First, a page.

how many times have you tried to have your voice heard? how many times have you reached out or responded in a nice-nice voice, the “adorable” voice (ala jennifer), in an effort to not escalate a situation? how many times have you alerted others to a predicament, yet they did not do anything to help? how many times have you been silenced, by the shushing of higher-ups, the lack of mature questions and answers, a conversation back and forth like all good chinwags, like all good and professional collaborations, or worse, the retaliatory actions of a superior? how many times have you been disregarded and scared?

meryl streep, interviewed in 2011, said,”no one has ever said to an actor, ‘you’re playing a strong-minded man’. we assume that men are strong-minded, or have opinions. but a strong-minded woman is a different animal.” why?

jennifer lopez railed, “i’ve always been fascinated about how much more well-behaved we have to be than men.”

michelle obama, during an interview in 2018, said, “keep fighting for gender equality, even if it makes people uncomfortable.” referring to the uptick of open and candid stories from the #metoo movement, she added, “the world is, sadly, a dangerous place for women and girls. and i think young women are tired of it. they’re tired of being undervalued. they’re tired of being disregarded.”

ariana grande, in her fight against patriarchy, is quoted, “the incredible double standards that we [women] face on a daily basis, in the industry and just in the world, it’s shocking.” she stokes hope, “i have a long list of things i’d like to change … i think, judgement in general. intolerance, meanness, double standards, misogyny, racism, sexism. … that’s what we need to focus on. we’ve got work to do.”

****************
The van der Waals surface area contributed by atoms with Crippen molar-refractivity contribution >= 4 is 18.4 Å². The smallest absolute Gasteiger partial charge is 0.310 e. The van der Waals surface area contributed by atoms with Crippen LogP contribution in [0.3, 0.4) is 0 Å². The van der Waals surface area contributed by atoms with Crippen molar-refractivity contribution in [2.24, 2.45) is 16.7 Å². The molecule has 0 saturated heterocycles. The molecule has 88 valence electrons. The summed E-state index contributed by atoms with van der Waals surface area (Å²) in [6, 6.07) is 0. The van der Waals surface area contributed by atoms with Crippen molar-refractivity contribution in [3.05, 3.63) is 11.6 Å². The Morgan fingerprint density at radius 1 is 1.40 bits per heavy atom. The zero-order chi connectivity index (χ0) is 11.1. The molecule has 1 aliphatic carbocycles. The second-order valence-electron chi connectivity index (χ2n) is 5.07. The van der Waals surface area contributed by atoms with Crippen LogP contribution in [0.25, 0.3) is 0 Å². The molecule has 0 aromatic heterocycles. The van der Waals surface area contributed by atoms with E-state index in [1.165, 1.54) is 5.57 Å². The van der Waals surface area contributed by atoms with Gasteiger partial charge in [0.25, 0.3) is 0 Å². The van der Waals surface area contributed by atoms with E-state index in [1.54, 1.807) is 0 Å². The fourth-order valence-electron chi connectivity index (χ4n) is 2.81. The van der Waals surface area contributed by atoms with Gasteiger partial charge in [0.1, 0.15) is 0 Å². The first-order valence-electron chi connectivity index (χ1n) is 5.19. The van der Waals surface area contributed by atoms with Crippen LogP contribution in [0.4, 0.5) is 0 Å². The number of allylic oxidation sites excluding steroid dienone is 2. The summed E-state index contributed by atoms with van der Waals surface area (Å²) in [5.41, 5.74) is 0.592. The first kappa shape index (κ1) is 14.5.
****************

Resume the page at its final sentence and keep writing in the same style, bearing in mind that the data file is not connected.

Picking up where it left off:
oprah winfrey is quoted, “i was once afraid of people saying, ‘who does she think she is?’ now i have the courage to stand and say, “this is who i am.”

my amazing and beautiful daughter, a professional coach and instructor, carried a tourist’s skis up a mountain the other day. she was also carrying her snowboard and i imagine the extra baggage was a bit cumbersome, but she recognized that this other woman needed a bit of help. she arrived at the top of the mountain to hear a man making fun of this woman’s husband for not carrying her skis. he referred to my girl as a “little snowboard instructor”. i can see her rolling her eyes from here, over a thousand miles away. she wrote on her IG that “girls gotta support each other when (they) can.” but, the icing on her gender-cake post?

she added, “also, i’m a strong little snowboard instructor, SIR.” yep. she is.

now we all need to be katherine or jennifer or meryl or j-lo or michelle or ariana or oprah and maybe we, too, will be heard. or maybe their words will help us all on this never-ending gender-journey. women helping women.